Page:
Gallery X led the way to New Bedford arts economy

Photo Credits: Gallery X
Photo Credits: Gallery X

By Steve Urbon
June 17, 2014 12:00 AM
NEW BEDFORD — The year 1990 “was a dark time” for arts in this city, said John Nieman, who almost 25 years ago co-founded the feisty Gallery X.
The former Star Store downtown remained boarded up year after year. Art galleries didn’t exist unless one counted a frame shop and the collection in the city library.
It was the year that the historic schooner Ernestina was being promoted as an attraction to bring people to the core city, and the fledgling Downtown New Bedford was urging downtown shops to get out onto the sidewalk. There were demonstrations of maritime trades.
That’s when Nieman and fellow Swain School of Design alumnus Chuck Hauck hatched the idea of using a vacant Spring Street storefront for a few weeks to showcase the work of the many artists scattered throughout the city.
“The line was out the door on the first day,” Hauck recalls. The course was clear: Open a permanent gallery, one geared not to the display of well-established artists with national reputations but very local ones, maybe not even art school trained.
The new Gallery X rented the Spring Street space. It was a harbinger of great things to come.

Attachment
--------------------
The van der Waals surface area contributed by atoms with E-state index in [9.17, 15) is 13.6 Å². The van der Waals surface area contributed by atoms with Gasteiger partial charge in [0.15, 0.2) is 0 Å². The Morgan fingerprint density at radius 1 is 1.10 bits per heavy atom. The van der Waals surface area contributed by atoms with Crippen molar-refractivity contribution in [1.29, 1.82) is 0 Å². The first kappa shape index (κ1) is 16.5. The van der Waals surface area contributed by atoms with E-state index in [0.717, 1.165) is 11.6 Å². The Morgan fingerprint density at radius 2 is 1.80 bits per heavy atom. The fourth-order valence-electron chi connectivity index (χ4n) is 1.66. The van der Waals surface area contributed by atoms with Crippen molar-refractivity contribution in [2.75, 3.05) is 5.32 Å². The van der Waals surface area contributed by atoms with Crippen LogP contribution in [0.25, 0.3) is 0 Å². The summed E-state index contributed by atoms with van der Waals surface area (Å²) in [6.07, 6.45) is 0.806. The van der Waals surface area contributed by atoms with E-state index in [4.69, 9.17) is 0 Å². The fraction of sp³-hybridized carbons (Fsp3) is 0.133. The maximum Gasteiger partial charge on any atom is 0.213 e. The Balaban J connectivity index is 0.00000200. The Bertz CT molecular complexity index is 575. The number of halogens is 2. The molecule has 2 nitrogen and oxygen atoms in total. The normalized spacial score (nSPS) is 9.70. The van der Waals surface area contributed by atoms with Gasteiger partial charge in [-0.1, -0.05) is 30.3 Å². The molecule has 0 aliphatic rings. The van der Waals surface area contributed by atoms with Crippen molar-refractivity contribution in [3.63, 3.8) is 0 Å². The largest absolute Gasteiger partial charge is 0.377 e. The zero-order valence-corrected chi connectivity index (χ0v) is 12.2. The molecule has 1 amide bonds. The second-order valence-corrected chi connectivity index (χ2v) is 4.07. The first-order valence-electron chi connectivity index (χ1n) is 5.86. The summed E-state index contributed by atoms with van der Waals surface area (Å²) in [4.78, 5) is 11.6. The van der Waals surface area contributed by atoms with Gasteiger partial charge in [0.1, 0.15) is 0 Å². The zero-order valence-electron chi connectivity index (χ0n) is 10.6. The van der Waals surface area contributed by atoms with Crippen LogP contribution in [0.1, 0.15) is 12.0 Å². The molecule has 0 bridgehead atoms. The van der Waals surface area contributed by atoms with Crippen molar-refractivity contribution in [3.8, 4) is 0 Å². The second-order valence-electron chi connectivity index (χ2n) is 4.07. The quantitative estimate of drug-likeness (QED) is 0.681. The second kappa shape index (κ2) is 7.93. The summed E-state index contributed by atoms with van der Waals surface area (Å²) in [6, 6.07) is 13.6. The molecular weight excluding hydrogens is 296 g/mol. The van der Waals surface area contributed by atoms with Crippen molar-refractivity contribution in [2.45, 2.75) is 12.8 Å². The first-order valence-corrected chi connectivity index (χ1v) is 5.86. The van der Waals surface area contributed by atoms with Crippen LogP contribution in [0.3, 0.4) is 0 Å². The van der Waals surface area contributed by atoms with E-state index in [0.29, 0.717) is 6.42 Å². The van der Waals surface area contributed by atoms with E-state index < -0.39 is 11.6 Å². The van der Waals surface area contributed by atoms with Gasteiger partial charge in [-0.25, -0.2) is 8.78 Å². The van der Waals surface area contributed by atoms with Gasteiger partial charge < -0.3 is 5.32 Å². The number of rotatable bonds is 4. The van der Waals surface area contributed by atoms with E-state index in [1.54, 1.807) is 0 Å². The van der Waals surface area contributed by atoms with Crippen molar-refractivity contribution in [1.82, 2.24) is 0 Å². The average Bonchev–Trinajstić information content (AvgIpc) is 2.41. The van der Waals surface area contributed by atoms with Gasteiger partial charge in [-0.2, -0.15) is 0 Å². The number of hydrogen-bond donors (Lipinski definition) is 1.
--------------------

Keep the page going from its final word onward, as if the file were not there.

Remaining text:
“People told us we wouldn’t last a year,” Nieman said. But with purely volunteer labor, Gallery X took root. In a few years the gallery would get an offer from Rev. Richard Kellaway, a folk art collector who decided to buy the 1855 First Universalist Church on William Street and lease it to Gallery X on friendly terms.
It needed work, and it had to get an elevator for handicapped access, the roof leaked and a huge church organ had to be scrapped after its manufacturer said the water damage was beyond repair.
But progress continued. The Gallery bought the building from Kellaway after only a couple of years. Grant money began coming in from, among others, the Island Foundation.
Almost 25 years later, Gallery X is alive and well and calling for entries for its 25th annual Public Hanging, where any artist can enter the show for merely $15.
This is tame compared to some of what’s gone on. Gallery X staged several “Sex at the X” exhibits of erotic art, which rattled some sensibilities before the uproar died down.
“Actually the first year it was more artful” than later on, said Nieman. “Then it got a little too graphic. People were more out to shock.”
As the years passed, other galleries and studios began to populate the downtown, occupying much of that vacant space. The National Park arrived. The Star Store became UMass Dartmouth’s arts campus. The city opened its own art museum. The whaling museum’s art collection continued to grow.
And the arts economy brought New Bedford to No. 7 city in the nation for the arts as a percentage of its local economy. More and more artists and artisans are migrating to the city.
“We’ve had Boston artists in the last 10 years or so,” said Nieman. “When we saw that we knew that we crossed the threshold.”
What Hauck and Nieman hope is that the coming 25th Annual Public Hanging will be the biggest one yet, with the 35 or so members exhibiting alongside what is likely to be dozens of others.


Gallery X’s Public Hanging:
July 2 — Aug. 31.
Deadline for submissions:
June 29 at 3 p.m.

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